This week, Mitt Romney will deliver the most momentous speech of his career so far, but America may not be paying much attention, according to the latest Rasmussen poll. Just 27 percent of respondents said they expect to watch “all” or “most” of the convention, and another 24 percent don’t plan on watching any of it (via HotAir):
The latest Rasmussen Reports national telephone survey finds that just 11% of Likely Voters plan to watch all of the GOP convention and another 16% who will watch most. A plurality (44%) expects to watch some of it, and 24% more won’t watch any of the GOP convention held in Tampa, Florida. (To see survey question wording, click here.)
Similarly, only 13% who intend to watch all of the September 4-6 Democratic National Convention in Charlotte, North Carolina. Another 14% who will watch most of it. Thirty-nine percent (39%) will watch just some of the Democratic convention, and 30% plan to ignore it.
That may not sound all that bad, until you realize it’s among likely voters — the ones who are most engaged in the political process. The numbers are sure to be lower among registered voters and the public at large.
The more viewers the better for Romney, who still has work to do defining himself with swing voters. Michael Warren reports on the general sentiment of uncommitted voters from a Frank Luntz focus group in Tampa:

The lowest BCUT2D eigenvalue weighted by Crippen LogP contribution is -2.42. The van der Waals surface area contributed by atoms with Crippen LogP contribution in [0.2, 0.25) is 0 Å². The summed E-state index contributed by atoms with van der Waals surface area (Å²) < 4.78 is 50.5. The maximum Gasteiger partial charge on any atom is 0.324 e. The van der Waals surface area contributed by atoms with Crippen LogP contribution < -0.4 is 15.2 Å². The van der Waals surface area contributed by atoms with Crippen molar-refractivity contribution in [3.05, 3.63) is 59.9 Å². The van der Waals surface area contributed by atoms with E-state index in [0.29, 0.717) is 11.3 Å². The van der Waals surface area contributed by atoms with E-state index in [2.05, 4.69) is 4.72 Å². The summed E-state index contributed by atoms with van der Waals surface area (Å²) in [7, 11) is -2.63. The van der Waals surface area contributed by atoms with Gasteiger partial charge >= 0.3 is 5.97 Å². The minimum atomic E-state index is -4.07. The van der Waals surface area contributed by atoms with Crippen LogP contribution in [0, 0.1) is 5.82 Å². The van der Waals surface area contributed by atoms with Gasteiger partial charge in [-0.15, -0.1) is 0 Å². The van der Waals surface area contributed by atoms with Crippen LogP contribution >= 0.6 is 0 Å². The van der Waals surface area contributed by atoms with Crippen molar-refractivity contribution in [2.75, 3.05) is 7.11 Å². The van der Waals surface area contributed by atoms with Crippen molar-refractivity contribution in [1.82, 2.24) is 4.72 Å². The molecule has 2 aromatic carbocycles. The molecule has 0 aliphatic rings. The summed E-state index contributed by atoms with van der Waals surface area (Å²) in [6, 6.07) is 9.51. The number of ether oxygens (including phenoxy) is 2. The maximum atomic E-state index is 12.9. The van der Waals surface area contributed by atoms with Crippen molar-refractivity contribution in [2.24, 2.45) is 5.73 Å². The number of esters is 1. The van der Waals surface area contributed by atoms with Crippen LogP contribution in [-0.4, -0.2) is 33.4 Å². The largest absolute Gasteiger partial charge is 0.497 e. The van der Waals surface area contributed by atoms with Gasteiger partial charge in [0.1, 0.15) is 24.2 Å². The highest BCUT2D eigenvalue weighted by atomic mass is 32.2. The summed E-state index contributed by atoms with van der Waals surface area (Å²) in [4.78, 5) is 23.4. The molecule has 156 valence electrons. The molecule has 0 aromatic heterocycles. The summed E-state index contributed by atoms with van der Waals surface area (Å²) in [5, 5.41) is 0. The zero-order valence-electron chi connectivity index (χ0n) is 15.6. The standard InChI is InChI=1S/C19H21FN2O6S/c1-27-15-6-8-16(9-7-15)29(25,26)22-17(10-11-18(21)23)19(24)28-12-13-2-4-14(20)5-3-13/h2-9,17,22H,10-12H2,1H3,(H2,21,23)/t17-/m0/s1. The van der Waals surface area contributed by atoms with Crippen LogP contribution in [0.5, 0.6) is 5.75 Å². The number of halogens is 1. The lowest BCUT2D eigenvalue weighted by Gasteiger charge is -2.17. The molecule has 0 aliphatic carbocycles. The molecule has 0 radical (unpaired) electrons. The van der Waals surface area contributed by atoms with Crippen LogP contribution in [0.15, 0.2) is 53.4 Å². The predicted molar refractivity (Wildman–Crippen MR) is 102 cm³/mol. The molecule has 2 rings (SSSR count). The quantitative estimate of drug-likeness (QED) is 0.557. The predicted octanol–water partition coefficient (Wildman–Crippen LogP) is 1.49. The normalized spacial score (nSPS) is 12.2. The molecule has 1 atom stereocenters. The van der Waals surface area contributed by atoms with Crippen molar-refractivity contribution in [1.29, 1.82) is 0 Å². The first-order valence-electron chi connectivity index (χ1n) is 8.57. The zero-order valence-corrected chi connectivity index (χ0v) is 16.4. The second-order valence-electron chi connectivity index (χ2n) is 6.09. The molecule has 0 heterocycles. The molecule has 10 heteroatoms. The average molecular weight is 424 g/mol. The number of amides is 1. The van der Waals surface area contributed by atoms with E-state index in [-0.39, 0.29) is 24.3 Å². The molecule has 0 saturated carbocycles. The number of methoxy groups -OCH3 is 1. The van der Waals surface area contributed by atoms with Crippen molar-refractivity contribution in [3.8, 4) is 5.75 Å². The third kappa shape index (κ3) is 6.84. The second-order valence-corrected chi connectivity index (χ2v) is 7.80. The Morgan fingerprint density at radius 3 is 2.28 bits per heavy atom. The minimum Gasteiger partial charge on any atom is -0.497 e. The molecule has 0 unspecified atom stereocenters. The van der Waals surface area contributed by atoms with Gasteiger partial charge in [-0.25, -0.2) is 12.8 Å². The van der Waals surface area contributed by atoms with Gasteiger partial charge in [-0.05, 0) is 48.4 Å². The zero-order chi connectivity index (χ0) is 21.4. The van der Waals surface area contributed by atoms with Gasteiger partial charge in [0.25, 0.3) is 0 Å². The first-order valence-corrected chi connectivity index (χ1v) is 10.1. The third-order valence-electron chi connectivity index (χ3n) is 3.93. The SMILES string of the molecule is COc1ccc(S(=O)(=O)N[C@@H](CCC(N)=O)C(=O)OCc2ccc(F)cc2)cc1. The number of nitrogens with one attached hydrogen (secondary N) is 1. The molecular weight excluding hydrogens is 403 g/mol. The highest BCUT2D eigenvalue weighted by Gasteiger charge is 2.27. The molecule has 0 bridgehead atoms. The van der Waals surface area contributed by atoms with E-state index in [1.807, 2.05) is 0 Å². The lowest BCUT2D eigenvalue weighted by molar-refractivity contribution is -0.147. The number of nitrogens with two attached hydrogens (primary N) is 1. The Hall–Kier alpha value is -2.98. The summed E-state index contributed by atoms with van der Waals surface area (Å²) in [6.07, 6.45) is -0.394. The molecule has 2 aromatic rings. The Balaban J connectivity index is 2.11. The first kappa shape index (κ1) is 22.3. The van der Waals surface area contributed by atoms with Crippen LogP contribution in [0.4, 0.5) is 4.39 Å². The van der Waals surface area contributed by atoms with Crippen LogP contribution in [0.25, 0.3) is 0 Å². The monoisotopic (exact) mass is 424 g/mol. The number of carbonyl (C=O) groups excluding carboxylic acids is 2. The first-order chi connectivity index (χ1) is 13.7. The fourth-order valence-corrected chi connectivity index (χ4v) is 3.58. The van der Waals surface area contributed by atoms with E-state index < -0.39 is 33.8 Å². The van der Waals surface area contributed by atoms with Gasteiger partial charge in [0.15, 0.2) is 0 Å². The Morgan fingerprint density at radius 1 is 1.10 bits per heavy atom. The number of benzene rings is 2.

Sentiment toward Romney, however, is cautiously ambivalent. The swing voters want to know more about his plans for the economy. They want to know if they can trust him. They want to see if he can prove he understands their lives. They want to see records of his tax returns—not, they insist, because they believe he has done anything illegal. “The IRS would have already caught him by now,” says a man in the back.
In true Luntz form, an uncomplicated question elicits perhaps the most profound answer on how these swing voters view Romney, just days before he plans to accept the Republican nomination for president. Luntz asks each individual for a word or phrase to describe their opinion of Romney.
After thinking for a moment when it comes to his turn, one man nods his head as he answers. “Question mark,” he says.
That question mark is what Romney needs to clear up in Tampa — if voters are paying attention, that is.